In a move that appears to have surprised the Indian government, the Indian Ocean island of Mauritius has asked New Delhi for its cooperation in establishing a civilian satellite launch centre.
The request is said to be considered with a large measure of seriousness by the Indian government, partly because it fears that if Mauritius is rebuffed it may turn to China – India’s geopolitical archrival – to establish a launch complex in the Indian Ocean, considered to be New Delhi’s sphere of strategic influence.
“Countries hardly ever share proprietary technologies like space and India is no exception,” an Indian government official told Indian newspaper Business Standard, who first broke the story, reflecting the significant legal and strategic challenges that building a launch site on Mauritius may involve.
India, however, is involved in important geo-economic negotiations with Mauritius for the creation of an offshore Indian oil reserve on the island, and a free-trade agreement. The latter negotiation may now have an added space dimension given the request from Mauritius.
The Indian Space Research Organisation (ISRO) already has a framework agreement with Mauritius, but it only covers the sharing of space science research and satellite data with the government in Port Louis, the capital city of Mauritius, rather than technology transfer and the construction of major space infrastructure such as a launch complex.
“Specifically, developing countries look to India for assistance in building up their capabilities to derive benefits of space technology. The scope of international cooperation has become wider and diverse, as ISRO has made tremendous progress in recent times,” the Indian space agency states in a written statement about its space cooperation activities.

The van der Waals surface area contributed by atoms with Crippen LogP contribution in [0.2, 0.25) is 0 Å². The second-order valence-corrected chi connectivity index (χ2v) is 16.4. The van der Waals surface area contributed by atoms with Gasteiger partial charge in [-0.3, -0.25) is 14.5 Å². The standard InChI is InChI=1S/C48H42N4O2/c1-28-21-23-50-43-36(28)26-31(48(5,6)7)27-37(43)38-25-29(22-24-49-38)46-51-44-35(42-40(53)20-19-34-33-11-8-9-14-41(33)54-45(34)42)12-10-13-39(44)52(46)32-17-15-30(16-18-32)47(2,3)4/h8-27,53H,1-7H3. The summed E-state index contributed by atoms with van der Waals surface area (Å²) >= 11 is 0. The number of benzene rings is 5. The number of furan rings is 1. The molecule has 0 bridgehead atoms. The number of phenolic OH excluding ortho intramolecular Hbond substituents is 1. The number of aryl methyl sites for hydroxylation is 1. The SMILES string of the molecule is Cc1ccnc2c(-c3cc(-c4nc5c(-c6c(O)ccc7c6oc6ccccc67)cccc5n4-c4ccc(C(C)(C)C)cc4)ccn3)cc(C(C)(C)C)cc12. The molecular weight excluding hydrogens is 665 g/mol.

The request from Mauritius is seen as an attempt to develop its economy to a more advanced level, with an International Monetary Fund (IMF) report stating that, “To achieve advanced economy status, the government intends to pursue an ambitious growth strategy anchored on significant public investments in infrastructure.” According to a number of sources that the Business Standard spoke with, investments in space technologies and infrastructure is seen as an integral part of this growth strategy.
Mauritius is located approximately 2000 kilometers East of the coast of Africa (and directly East of Madagascar) in the Western Indian Ocean, and sits approximately at latitude 20 degrees South of the Equator, giving it some natural geographical advantages as a launch site since satellites launched in an Easterly direction on or near the Equator can take advantage of a boost from the Earth’s spin on its axis, thus saving the amount of fuel required to place a satellite in orbit.